Friday, 29 August 2014

Book review: The Complete Sherlock Holmes vol.2

Having read the first three Sherlock Holmes books last year, I returned to Arthur Conan Doyle this summer for the second volume of the collected works, as I re-read them all to make sure I've caught everything. This one comprises two books, the first a short story collection, Memoirs of Sherlock Holmes, with a couple of well-known stories like "The Crooked Man" but for the most part they're not mysteries that have seen frequent adaptation ("The Yellow Face" is quite spectacularly racist, although not in the way the title might suggest, so it's not the basis for that episode of Sherlock.) This is the collection that ends with Sherlock Holmes' apparent death, and there's moments in the stories leading up to it that feel like Conan Doyle was tiring of his famous creation - but then "The Final Problem" actually leaves things pretty open-ended to allow the author to resurrect the detective.

He doesn't technically do that in the next book, as The Hound of the Baskervilles is a flashback to before Holmes' encounter with Moriarty. It's the most famous Holmes novel but deservedly so, its spoookiness something that's become associated with the whole series, and I found it fun to re-read despite its familiarity.

Wednesday, 27 August 2014

Twitaceous Era 24: Emily Fruitcrisps

This week on my Twitter feed: Hardly anything. Turns out a rainy weekend with no theatre doesn't inspire me to share much.

Kelly Brook's vagina is basically a finishing school for people who want to be on reality TV.
12:05 PM - 20 Aug 2014

"Every dog has its day: Get your coat, you've pulled." The man wearing this shirt was holding hands with an ACTUAL HUMAN WOMAN :(
2:42 PM - 20 Aug 2014

@rudemrlang Emily Fruitcrisps would be my new drag name, if I wasn't already Nicki Minge.
4:43 PM - 20 Aug 2014

Monday, 25 August 2014

The marital McMarrieds of Marriagetown

It's been creeping around the schedules every year but, to coincide with the arrival of Peter Capaldi, Doctor Who is back to the traditional autumn run it's obviously been being nudged towards for the last few years. Hopefully this means no more of the on-and-off scheduling that made it feels simultaneously as if Matt Smith had been the Doctor forever, and like he'd barely got there before he was gone.

"Deep Breath" by Steven Moffat, directed by Ben Wheatley. Spoilers after the cut.

Wednesday, 20 August 2014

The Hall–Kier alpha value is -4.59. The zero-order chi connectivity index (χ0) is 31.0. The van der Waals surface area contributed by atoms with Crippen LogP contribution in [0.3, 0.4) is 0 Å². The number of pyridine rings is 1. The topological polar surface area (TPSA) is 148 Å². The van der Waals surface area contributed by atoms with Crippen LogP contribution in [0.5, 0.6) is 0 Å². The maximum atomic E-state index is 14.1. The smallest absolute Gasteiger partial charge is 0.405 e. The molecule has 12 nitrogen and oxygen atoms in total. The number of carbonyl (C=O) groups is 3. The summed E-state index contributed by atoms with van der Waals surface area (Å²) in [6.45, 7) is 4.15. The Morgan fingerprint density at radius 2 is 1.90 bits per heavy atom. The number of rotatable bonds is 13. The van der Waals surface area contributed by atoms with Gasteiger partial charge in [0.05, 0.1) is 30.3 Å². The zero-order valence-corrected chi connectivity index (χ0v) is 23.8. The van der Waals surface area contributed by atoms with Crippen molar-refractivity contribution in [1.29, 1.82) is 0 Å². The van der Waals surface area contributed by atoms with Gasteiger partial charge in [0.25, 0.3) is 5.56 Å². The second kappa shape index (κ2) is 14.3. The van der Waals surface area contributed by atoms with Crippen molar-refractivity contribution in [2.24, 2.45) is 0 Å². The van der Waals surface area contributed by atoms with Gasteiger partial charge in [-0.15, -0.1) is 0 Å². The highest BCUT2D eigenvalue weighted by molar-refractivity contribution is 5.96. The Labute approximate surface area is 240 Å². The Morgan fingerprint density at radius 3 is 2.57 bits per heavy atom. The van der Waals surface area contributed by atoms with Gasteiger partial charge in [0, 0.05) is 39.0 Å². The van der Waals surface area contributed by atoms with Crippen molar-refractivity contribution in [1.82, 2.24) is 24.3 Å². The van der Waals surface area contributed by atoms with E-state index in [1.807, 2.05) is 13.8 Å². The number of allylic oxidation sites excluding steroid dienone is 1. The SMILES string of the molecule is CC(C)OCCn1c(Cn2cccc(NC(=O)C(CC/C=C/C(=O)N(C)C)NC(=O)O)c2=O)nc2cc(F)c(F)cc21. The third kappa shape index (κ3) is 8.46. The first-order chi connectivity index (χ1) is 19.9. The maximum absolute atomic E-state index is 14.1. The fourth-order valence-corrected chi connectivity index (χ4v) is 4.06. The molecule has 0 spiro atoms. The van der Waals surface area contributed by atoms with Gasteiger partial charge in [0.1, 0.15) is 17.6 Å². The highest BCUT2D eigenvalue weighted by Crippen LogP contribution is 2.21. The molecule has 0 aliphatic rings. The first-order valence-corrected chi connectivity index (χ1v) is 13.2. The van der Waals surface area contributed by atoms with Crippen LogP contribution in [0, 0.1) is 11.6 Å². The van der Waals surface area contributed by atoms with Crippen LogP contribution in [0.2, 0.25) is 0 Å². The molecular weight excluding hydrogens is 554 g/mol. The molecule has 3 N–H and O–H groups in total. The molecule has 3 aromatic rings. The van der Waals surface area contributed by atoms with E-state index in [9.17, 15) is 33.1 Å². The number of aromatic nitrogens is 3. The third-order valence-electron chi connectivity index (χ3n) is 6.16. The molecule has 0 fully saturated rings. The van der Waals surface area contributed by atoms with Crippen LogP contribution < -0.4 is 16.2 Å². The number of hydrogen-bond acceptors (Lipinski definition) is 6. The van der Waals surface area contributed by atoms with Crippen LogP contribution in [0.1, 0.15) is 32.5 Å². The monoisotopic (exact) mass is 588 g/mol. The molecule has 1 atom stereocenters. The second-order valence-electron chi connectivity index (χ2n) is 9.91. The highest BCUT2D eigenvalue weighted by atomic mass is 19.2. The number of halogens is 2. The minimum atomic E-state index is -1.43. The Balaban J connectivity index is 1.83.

Twitaceous Era 23: You bitches be jealous

This week on my Twitter feed: Imrie! And disturbing overheard phone conversations.

Dogfight production photos are all fully-clothed. I feel like some unspoken contract has been broken.
11:42 AM - 13 Aug 2014

Richard Schiff will be in Speed-the-Plow, in flagrant disregard of the "everyone involved is called Lindsay" theme.
1:45 PM - 13 Aug 2014

Cast photos for Teh Internet Is Srs Bsns are up. … Excuse me while I stare at my screen for the rest of the day.
11:42 AM - 14 Aug 2014

Monday, 18 August 2014

Book review: The Fault In Our Stars

John Green's The Fault In Our Stars is one of those books that you feel you ought to read because so many people feel strongly about it. It's a love story about teenagers with cancer - the narrator, Hazel, has a terminal case, but new drugs have given her a fair few years longer than originally expected. In a church support group she doesn't actually think does her a huge amount of good, she meets Augustus, who's lost a leg to a cancer that's currently in remission. The two bond over a cancer memoir that Hazel feels is the only one to accurately reflect her own experience, and despite the constant care Hazel needs they resolve to go to Amsterdam and seek out its reclusive author.

It's ironic that The Fault In Our Stars deals in part with a novel that's become a touchstone to its heroine, when the book itself has gone on to become so well-loved. It's quite moving but not overly sentimental and doesn't paint cancer patients as saints which may be why it's been as successful as it has; although of course the idealised love story is another reason it would have acquired so many fans.

Wednesday, 13 August 2014

Twitaceous Era 22: Electric Boogaloo

This week on my Twitter feed: Strallens, sequels and Scissor Sisters.

Caved and got a standing ticket to see Celia Imrie do cabaret next week, because of course I did.
12:03 PM - 6 Aug 2014

I may have enjoyed this for reasons other than the Buzzfeed parody: … via @clickhole
4:04 PM - 6 Aug 2014

Why yes, I *have* continued to amuse myself since last night by thinking of new Strallen names.It's hard to come up with an implausible one.
5:23 PM - 6 Aug 2014

Wednesday, 6 August 2014

Twitaceous Era 21: Guardian-Readers of the Galaxy

This week on my Twitter feed, the Commonwealth Games continue to be mainly exist for the purposes of innuendo.

Whitlock's on top but Purvis is coming up behind him *bow chica bow* #gymnastics
2:10 PM - 30 Jul 2014

Theatrical Spot: Edward Killingback (yeah!) them motherfuckers don't know how to act (yeah!) on the South Bank.
6:49 PM - 30 Jul 2014

Hmmm. Dogfight could be interesting, I suppose.
5:42 PM - 31 Jul 2014

Tuesday, 5 August 2014

Book review: The Hanged Man Rises

A bit of light relief with a children's/teen novel, although "light" maybe isn't exactly the word for a book about a serial child killer. Sarah Naughton's The Hanged Man Rises is a Victorian ghost story that sees a number of slum children murdered, and the killings continue after the killer is hanged. I can't see it being a big kids'/adult crossover book because the story is pretty simple and predictable, but it should be popular with kids who like something a bit dark and gory - it's surprisingly full-on when it gets to the actual public hanging.